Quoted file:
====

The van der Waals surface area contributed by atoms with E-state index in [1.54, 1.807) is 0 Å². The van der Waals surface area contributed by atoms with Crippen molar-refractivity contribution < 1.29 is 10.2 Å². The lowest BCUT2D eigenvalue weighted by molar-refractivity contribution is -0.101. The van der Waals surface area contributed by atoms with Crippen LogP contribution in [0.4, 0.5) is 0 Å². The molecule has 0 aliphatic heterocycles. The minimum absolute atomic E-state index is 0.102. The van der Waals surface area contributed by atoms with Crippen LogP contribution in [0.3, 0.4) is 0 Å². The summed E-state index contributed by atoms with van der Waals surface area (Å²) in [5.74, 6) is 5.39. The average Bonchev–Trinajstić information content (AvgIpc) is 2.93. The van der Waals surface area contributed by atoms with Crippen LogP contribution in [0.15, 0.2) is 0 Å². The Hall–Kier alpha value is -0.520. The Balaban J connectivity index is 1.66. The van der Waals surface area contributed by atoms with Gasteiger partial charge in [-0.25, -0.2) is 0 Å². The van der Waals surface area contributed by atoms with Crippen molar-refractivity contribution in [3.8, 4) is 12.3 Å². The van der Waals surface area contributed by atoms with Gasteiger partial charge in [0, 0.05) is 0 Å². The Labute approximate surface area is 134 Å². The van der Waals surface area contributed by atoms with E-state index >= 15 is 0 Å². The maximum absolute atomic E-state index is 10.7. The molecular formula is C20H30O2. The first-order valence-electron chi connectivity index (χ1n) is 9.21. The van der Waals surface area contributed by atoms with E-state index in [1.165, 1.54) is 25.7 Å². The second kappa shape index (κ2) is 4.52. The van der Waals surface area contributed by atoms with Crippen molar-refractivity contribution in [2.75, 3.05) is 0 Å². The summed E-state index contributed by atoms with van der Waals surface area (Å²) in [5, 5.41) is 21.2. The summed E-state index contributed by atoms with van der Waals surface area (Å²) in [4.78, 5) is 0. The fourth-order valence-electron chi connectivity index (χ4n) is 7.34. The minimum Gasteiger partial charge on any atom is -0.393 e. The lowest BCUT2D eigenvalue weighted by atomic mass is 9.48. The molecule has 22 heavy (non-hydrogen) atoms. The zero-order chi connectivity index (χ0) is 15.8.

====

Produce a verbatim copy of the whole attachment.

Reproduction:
The van der Waals surface area contributed by atoms with E-state index in [1.54, 1.807) is 0 Å². The van der Waals surface area contributed by atoms with Crippen molar-refractivity contribution < 1.29 is 10.2 Å². The lowest BCUT2D eigenvalue weighted by molar-refractivity contribution is -0.101. The van der Waals surface area contributed by atoms with Crippen LogP contribution in [0.4, 0.5) is 0 Å². The molecule has 0 aliphatic heterocycles. The minimum absolute atomic E-state index is 0.102. The van der Waals surface area contributed by atoms with Crippen LogP contribution in [0.3, 0.4) is 0 Å². The summed E-state index contributed by atoms with van der Waals surface area (Å²) in [5.74, 6) is 5.39. The average Bonchev–Trinajstić information content (AvgIpc) is 2.93. The van der Waals surface area contributed by atoms with Crippen LogP contribution in [0.15, 0.2) is 0 Å². The Hall–Kier alpha value is -0.520. The Balaban J connectivity index is 1.66. The van der Waals surface area contributed by atoms with Gasteiger partial charge in [-0.25, -0.2) is 0 Å². The van der Waals surface area contributed by atoms with Crippen molar-refractivity contribution in [3.8, 4) is 12.3 Å². The van der Waals surface area contributed by atoms with Gasteiger partial charge in [0, 0.05) is 0 Å². The Labute approximate surface area is 134 Å². The van der Waals surface area contributed by atoms with E-state index >= 15 is 0 Å². The maximum absolute atomic E-state index is 10.7. The molecular formula is C20H30O2. The first-order valence-electron chi connectivity index (χ1n) is 9.21. The van der Waals surface area contributed by atoms with E-state index in [1.165, 1.54) is 25.7 Å². The second kappa shape index (κ2) is 4.52. The van der Waals surface area contributed by atoms with Crippen molar-refractivity contribution in [2.75, 3.05) is 0 Å². The summed E-state index contributed by atoms with van der Waals surface area (Å²) in [5, 5.41) is 21.2. The summed E-state index contributed by atoms with van der Waals surface area (Å²) in [4.78, 5) is 0. The fourth-order valence-electron chi connectivity index (χ4n) is 7.34. The minimum Gasteiger partial charge on any atom is -0.393 e. The lowest BCUT2D eigenvalue weighted by atomic mass is 9.48. The molecule has 22 heavy (non-hydrogen) atoms. The zero-order chi connectivity index (χ0) is 15.8.